By now we should all be familiar with the traditional anti-vax crowd. After all, they’ve been responsible for a number of deaths. But there is a secondary anti-vax crowd. These are the people who don’t object to vaccines based upon their unscientific views but instead because of their religion and conservatism:
Bypassing the Legislature altogether, Republican Gov. Rick Perry issued an order Friday making Texas the first state to require that schoolgirls get vaccinated against the sexually transmitted virus that causes cervical cancer.
By employing an executive order, Perry sidestepped opposition in the Legislature from conservatives and parents’ rights groups who fear such a requirement would condone premarital sex and interfere with the way Texans raise their children.
Of course the usual suspects are out in force opposing Perry’s (rare) good decision, but the religious right is just as present. The concern is an illegitimate one: they believe their kids will start boning up a storm now that they don’t have those pesky cancer concerns, to put it gracefully. But as we know from failed abstinence-only programs and other pro-ignorant policies, keeping kids away from education and various safety methods only causes harm. Besides, does anyone think cervical cancer is really a big concern for kids who want to have sex? And even if it is, do we want to put them at risk? Think about it. These conservatives want to keep their kids from getting this vaccine because they think the threat of cancer is better than the idea that their kids might lose their virginity. Put in that light, these people are monstrous.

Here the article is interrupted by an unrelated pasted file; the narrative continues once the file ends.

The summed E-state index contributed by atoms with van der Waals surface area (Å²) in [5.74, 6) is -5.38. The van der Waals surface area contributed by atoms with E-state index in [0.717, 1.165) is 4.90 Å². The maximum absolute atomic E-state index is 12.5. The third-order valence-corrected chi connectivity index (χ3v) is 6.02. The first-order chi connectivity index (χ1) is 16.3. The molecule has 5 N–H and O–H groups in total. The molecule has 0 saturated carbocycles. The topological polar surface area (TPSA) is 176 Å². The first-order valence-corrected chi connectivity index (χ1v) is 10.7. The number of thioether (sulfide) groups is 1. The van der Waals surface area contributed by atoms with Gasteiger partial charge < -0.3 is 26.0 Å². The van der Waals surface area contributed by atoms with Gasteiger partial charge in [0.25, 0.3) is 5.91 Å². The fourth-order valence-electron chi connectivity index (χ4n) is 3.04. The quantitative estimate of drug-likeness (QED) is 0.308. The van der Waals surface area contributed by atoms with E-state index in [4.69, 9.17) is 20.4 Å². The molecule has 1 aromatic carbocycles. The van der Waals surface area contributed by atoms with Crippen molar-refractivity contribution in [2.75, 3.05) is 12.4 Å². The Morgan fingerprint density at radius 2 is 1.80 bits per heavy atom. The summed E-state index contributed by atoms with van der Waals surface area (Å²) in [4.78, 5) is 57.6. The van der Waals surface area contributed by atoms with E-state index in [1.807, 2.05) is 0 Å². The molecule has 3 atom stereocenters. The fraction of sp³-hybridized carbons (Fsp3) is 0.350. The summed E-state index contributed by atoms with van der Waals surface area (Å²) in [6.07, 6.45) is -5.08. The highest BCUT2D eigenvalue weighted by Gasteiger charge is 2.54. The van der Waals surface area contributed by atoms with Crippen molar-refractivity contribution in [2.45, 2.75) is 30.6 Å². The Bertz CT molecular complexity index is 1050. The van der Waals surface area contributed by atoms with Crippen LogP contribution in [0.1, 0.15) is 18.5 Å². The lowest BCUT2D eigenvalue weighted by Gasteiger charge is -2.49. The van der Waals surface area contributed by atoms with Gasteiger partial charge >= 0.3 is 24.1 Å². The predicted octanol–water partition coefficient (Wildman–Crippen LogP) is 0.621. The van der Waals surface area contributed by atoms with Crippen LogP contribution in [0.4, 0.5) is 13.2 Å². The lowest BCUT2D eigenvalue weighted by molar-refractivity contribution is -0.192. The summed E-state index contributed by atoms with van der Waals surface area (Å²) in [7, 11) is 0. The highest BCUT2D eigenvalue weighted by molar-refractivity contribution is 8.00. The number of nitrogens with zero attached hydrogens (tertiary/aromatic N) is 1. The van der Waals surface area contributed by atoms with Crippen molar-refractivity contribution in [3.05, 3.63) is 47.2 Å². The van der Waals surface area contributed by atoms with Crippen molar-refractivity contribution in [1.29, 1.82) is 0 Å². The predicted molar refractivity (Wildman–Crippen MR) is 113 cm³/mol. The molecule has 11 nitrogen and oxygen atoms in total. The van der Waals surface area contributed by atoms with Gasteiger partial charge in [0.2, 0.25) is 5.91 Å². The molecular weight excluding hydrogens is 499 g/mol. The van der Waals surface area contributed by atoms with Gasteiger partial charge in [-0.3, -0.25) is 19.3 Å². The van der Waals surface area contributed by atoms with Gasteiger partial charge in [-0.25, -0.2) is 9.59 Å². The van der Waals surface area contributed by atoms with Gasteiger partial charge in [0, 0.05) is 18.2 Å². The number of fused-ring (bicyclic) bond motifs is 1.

I’ve long been of the position that the general public absolutely does not appreciate the danger of cancer. I don’t know if it’s the “It won’t happen to me” mentality or if it’s general ignorance or if it’s something else, but there really is no appreciation. While Gov. Perry probably made his decision based upon lobbying efforts and campaign donations, we do ultimately have a decision that can be appreciated and lauded by the scientific community. This is good for Texas and its young girls, and I’m glad to see it happen.